4
\$\begingroup\$

Hacker News recently released an official API. Unfortunately, it cannot be used to get the newest posts submitted. I wrote a script to provide a faux streaming-api like method (like praw reddit's submission_stream) so that I can simply put it in a loop and do something like make a gtk-notification when title contains the string 'python'.

"""
Usage:

from hn import HNStream

h = HNStream()

for item in h.stream():
    print "Title: ", item.title
    print "By user: ", item.by
"""

from lxml import html as lh
import re
import requests
import threading
import time
import ujson as json


__all__ = ['HNStream']


class Item:

    def __init__(self, **kwargs):
        self.__dict__.update(kwargs)

    def __str__(self):
        return "{}: {}".format(self.type, self.title)

    __repr__ = __str__


class HackerNews:

    def __init__(self):
        self.base_url = 'https://hacker-news.firebaseio.com/v0/{api}'

    def get(self, uri):
        response = requests.get(uri)
        if response.status_code == requests.codes.ok:
            return json.loads(response.text)
        else:
            raise Exception('HTTP Error {}'.format(response.status_code))

    def item(self, item_id):
        uri = self.base_url.format(**{'api': 'item/{}.json'.format(item_id)})
        return Item(**self.get(uri))


class SimpleFIFO:

    def __init__(self, length):
        self.length = length
        self.values = length * [None]

    def contains(self, iid):
        return iid in self.values

    def append(self, value):
        assert isinstance(value, str), "Only append strings"
        self.values.append(value)
        while len(self.values) > self.length:
            self.values.pop(0)
        assert len(self.values) == self.length

    def __str__(self):
        return str(self.values)


class HNStream(threading.Thread):

    def __init__(self):
        threading.Thread.__init__(self)

    def stream(self):

        itembuffer = SimpleFIFO(length=30)
        while True:
            r = requests.get('https://news.ycombinator.com/newest')
            tree = lh.fromstring(r.text)
            # http://stackoverflow.com/a/2756994
            links = tree.xpath("//a[re:match(@href, 'item\?id=\d+')]/@href",
                               namespaces={"re": "http://exslt.org/regular-expressions"})
            links = set(links)
            for link in links:
                iid = re.match(r'item\?id=(\d+)', str(link)).groups()[0]
                if not itembuffer.contains(iid):
                    itembuffer.append(iid)
                    yield HackerNews().item(iid)
            time.sleep(30)
\$\endgroup\$
3
\$\begingroup\$

I have a number of suggestions:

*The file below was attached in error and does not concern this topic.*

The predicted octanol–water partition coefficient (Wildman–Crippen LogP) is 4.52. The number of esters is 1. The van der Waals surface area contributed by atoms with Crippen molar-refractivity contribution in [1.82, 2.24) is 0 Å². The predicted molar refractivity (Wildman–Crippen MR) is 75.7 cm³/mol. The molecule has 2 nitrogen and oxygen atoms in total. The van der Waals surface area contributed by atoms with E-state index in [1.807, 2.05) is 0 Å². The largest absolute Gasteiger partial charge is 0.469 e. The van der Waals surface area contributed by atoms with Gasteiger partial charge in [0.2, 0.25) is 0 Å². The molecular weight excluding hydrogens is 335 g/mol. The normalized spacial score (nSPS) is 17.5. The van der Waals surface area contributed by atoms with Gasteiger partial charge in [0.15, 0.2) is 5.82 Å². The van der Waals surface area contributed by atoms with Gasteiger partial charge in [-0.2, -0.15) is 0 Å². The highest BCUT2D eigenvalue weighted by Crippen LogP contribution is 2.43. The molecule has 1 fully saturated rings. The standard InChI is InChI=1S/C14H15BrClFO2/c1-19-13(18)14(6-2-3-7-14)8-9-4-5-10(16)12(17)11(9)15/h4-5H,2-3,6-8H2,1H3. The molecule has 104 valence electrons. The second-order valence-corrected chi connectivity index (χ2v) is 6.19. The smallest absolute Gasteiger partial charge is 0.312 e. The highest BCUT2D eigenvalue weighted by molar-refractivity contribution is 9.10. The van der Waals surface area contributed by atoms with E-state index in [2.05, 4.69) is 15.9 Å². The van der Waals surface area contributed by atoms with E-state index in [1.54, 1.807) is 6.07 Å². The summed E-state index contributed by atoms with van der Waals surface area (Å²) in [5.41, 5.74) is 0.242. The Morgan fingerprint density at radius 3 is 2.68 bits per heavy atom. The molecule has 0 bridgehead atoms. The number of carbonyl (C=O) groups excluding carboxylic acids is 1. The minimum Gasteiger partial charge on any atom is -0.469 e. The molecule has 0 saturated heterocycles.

Don't use self.dict

def __init__(self, **kwargs):
    self.__dict__.update(kwargs)

It is pretty unclear which attributes the class will have after calling the constructor, as it is basically up to the caller to decide this. This is not optimal, as you want to be in control of what data is set in an item. I'd suggest to use named arguments instead:

def __init__(self, id, type, title): 
    self.type = type
    self.title = title
    self.id = id
    # Add other attributes that I don't know of?

While this may seem like blowing up the code, it makes it a lot easier to understand for an uninformed reader, and therefor should be preferred IMHO.

Append instead of format

Since you are basically just appending something to self.base_url, you might as well append using + instead of using format. I find it a lot easier to read, but that depends a lot on what you prefer. Consequently:

self.base_url = 'https://hacker-news.firebaseio.com/v0/'

Then

uri = self.base_url.format(**{'api': 'item/{}.json'.format(item_id)})

would look like this if using append:

uri = self.base_url + "item/{}.json".format(item_id)

HackerNews.get()

The get() method's name does not explain what the method does. I'd suggest something offering a bit more documentation, for example: download_item() or download_entry().

On a little side note: You can remove the else: statement, as the raise Exception(..) command will only be executed if the if statement evaluates to False. This depends a bit on personal taste though. I'd also change the ordering like this:

if response.status_code != requests.codes.ok:
    raise Exception('HTTP Error {}'.format(response.status_code))
return json.loads(response.text)

I'd prefer this ordering as it has the return statement at the end, which is where I'd look first when searching for it.

SimpleFIFO

Maybe you can use Python's Queue class? See here for documentation: https://docs.python.org/2/library/queue.html

It also provides a max size, the only thing missing is the check for adding only strings.

HNStream.init()

You can use the super keyword (see also: https://stackoverflow.com/questions/576169/understanding-python-super-and-init-methods) instead of explicitly calling the constructor like this:

def __init__(self):
    super(HNSTream, self).__init__()

Or in Python 3:

def __init__(self):
    super().__init__()

HNStream.stream()

Just a few naming suggestions:

  • r -> result
  • iid -> item_id

That was it, hope it helps!

\$\endgroup\$
  • \$\begingroup\$ Thanks a lot for the detailed review. I had fixed a few of these issues (collections.deque instead of SimpleFIFO, getting rid of dict.update) you can see the updated code here. I really like your explanation for having a return statement at the end, and semantic functions so I'll change the get method appropriately. Re: super I want it to work with 2 and 3 so super(HNSTream, self).__init__() seems to be a better choice. \$\endgroup\$ – pad Nov 23 '14 at 7:15

Your Answer

By clicking “Post Your Answer”, you agree to our terms of service, privacy policy and cookie policy

Not the answer you're looking for? Browse other questions tagged or ask your own question.